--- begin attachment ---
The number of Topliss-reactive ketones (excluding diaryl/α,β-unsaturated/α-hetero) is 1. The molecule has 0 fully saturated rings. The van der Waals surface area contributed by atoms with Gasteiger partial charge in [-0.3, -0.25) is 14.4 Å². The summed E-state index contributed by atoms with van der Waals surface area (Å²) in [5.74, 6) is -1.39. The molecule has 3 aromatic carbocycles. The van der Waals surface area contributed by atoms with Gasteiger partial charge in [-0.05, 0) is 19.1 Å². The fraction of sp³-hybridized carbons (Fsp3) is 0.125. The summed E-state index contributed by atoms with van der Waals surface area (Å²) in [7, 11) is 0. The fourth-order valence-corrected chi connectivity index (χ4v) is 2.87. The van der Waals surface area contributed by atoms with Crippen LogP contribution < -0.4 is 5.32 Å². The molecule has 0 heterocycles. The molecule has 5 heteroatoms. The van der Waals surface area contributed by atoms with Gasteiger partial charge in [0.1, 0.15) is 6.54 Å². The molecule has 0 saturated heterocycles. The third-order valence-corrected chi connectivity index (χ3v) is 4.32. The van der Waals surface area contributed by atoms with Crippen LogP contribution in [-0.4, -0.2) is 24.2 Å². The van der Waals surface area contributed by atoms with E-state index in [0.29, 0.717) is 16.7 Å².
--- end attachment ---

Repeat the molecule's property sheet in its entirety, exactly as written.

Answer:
The number of Topliss-reactive ketones (excluding diaryl/α,β-unsaturated/α-hetero) is 1. The molecule has 0 fully saturated rings. The van der Waals surface area contributed by atoms with Gasteiger partial charge in [-0.3, -0.25) is 14.4 Å². The summed E-state index contributed by atoms with van der Waals surface area (Å²) in [5.74, 6) is -1.39. The molecule has 3 aromatic carbocycles. The van der Waals surface area contributed by atoms with Gasteiger partial charge in [-0.05, 0) is 19.1 Å². The fraction of sp³-hybridized carbons (Fsp3) is 0.125. The summed E-state index contributed by atoms with van der Waals surface area (Å²) in [7, 11) is 0. The fourth-order valence-corrected chi connectivity index (χ4v) is 2.87. The van der Waals surface area contributed by atoms with Crippen LogP contribution < -0.4 is 5.32 Å². The molecule has 0 heterocycles. The molecule has 5 heteroatoms. The van der Waals surface area contributed by atoms with Gasteiger partial charge in [0.1, 0.15) is 6.54 Å². The molecule has 0 saturated heterocycles. The third-order valence-corrected chi connectivity index (χ3v) is 4.32. The van der Waals surface area contributed by atoms with Crippen LogP contribution in [-0.4, -0.2) is 24.2 Å². The van der Waals surface area contributed by atoms with E-state index in [0.29, 0.717) is 16.7 Å².